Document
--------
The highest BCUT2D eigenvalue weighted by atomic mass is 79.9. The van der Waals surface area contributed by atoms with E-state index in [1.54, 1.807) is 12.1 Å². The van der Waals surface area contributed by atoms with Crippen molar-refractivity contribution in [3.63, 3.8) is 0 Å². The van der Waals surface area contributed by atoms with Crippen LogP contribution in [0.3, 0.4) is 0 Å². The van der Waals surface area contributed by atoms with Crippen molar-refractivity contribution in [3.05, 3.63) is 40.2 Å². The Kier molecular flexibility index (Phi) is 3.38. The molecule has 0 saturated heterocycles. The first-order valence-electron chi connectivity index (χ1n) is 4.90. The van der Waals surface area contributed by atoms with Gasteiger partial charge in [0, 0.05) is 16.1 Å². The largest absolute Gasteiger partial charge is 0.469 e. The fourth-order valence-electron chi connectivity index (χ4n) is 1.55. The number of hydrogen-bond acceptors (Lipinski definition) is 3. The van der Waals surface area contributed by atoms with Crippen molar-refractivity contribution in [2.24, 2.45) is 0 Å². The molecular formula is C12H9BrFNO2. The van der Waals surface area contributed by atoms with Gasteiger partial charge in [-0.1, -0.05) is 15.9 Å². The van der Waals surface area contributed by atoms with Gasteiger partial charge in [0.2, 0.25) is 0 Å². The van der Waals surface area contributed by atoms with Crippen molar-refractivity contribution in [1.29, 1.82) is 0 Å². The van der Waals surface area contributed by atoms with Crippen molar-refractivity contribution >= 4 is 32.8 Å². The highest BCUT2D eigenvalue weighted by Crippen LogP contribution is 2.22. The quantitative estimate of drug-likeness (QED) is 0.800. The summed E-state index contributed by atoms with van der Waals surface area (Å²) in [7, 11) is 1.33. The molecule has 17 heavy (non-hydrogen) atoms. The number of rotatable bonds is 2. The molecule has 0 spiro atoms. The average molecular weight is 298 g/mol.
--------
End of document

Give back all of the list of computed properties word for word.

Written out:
The highest BCUT2D eigenvalue weighted by atomic mass is 79.9. The van der Waals surface area contributed by atoms with E-state index in [1.54, 1.807) is 12.1 Å². The van der Waals surface area contributed by atoms with Crippen molar-refractivity contribution in [3.63, 3.8) is 0 Å². The van der Waals surface area contributed by atoms with Crippen LogP contribution in [0.3, 0.4) is 0 Å². The van der Waals surface area contributed by atoms with Crippen molar-refractivity contribution in [3.05, 3.63) is 40.2 Å². The Kier molecular flexibility index (Phi) is 3.38. The molecule has 0 saturated heterocycles. The first-order valence-electron chi connectivity index (χ1n) is 4.90. The van der Waals surface area contributed by atoms with Gasteiger partial charge in [0, 0.05) is 16.1 Å². The largest absolute Gasteiger partial charge is 0.469 e. The fourth-order valence-electron chi connectivity index (χ4n) is 1.55. The number of hydrogen-bond acceptors (Lipinski definition) is 3. The van der Waals surface area contributed by atoms with Crippen molar-refractivity contribution in [2.24, 2.45) is 0 Å². The molecular formula is C12H9BrFNO2. The van der Waals surface area contributed by atoms with Gasteiger partial charge in [-0.1, -0.05) is 15.9 Å². The van der Waals surface area contributed by atoms with Gasteiger partial charge in [0.2, 0.25) is 0 Å². The van der Waals surface area contributed by atoms with Crippen molar-refractivity contribution in [1.29, 1.82) is 0 Å². The van der Waals surface area contributed by atoms with Crippen molar-refractivity contribution >= 4 is 32.8 Å². The highest BCUT2D eigenvalue weighted by Crippen LogP contribution is 2.22. The quantitative estimate of drug-likeness (QED) is 0.800. The summed E-state index contributed by atoms with van der Waals surface area (Å²) in [7, 11) is 1.33. The molecule has 17 heavy (non-hydrogen) atoms. The number of rotatable bonds is 2. The molecule has 0 spiro atoms. The average molecular weight is 298 g/mol.